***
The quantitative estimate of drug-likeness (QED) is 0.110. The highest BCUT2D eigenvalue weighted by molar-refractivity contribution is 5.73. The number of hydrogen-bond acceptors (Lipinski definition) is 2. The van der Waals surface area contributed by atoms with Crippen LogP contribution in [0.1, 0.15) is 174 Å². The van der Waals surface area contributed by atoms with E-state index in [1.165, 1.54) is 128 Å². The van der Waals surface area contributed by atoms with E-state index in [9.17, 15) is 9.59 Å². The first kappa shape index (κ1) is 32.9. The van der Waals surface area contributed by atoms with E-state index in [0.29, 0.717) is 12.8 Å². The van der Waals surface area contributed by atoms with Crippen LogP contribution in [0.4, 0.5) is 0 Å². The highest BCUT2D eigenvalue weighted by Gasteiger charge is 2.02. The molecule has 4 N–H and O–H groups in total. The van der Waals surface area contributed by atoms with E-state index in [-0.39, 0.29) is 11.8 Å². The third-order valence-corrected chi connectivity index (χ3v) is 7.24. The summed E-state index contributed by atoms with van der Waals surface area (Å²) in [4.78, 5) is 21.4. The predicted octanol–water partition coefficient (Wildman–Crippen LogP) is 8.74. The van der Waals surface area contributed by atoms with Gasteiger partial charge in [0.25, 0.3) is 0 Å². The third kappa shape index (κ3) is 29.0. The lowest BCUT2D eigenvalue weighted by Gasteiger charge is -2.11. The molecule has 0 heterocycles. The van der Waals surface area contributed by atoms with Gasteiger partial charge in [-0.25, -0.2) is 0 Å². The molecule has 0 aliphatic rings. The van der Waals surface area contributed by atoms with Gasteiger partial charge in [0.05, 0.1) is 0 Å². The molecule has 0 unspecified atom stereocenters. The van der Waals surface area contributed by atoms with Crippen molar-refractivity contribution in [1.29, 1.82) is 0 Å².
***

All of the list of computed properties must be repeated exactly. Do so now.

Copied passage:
The quantitative estimate of drug-likeness (QED) is 0.110. The highest BCUT2D eigenvalue weighted by molar-refractivity contribution is 5.73. The number of hydrogen-bond acceptors (Lipinski definition) is 2. The van der Waals surface area contributed by atoms with Crippen LogP contribution in [0.1, 0.15) is 174 Å². The van der Waals surface area contributed by atoms with E-state index in [1.165, 1.54) is 128 Å². The van der Waals surface area contributed by atoms with E-state index in [9.17, 15) is 9.59 Å². The first kappa shape index (κ1) is 32.9. The van der Waals surface area contributed by atoms with E-state index in [0.29, 0.717) is 12.8 Å². The van der Waals surface area contributed by atoms with Crippen LogP contribution in [0.4, 0.5) is 0 Å². The highest BCUT2D eigenvalue weighted by Gasteiger charge is 2.02. The molecule has 4 N–H and O–H groups in total. The van der Waals surface area contributed by atoms with E-state index in [-0.39, 0.29) is 11.8 Å². The third-order valence-corrected chi connectivity index (χ3v) is 7.24. The summed E-state index contributed by atoms with van der Waals surface area (Å²) in [4.78, 5) is 21.4. The predicted octanol–water partition coefficient (Wildman–Crippen LogP) is 8.74. The van der Waals surface area contributed by atoms with Gasteiger partial charge in [0.25, 0.3) is 0 Å². The third kappa shape index (κ3) is 29.0. The lowest BCUT2D eigenvalue weighted by Gasteiger charge is -2.11. The molecule has 0 heterocycles. The van der Waals surface area contributed by atoms with Gasteiger partial charge in [-0.25, -0.2) is 0 Å². The molecule has 0 aliphatic rings. The van der Waals surface area contributed by atoms with Gasteiger partial charge in [0.05, 0.1) is 0 Å². The molecule has 0 unspecified atom stereocenters. The van der Waals surface area contributed by atoms with Crippen molar-refractivity contribution in [1.29, 1.82) is 0 Å².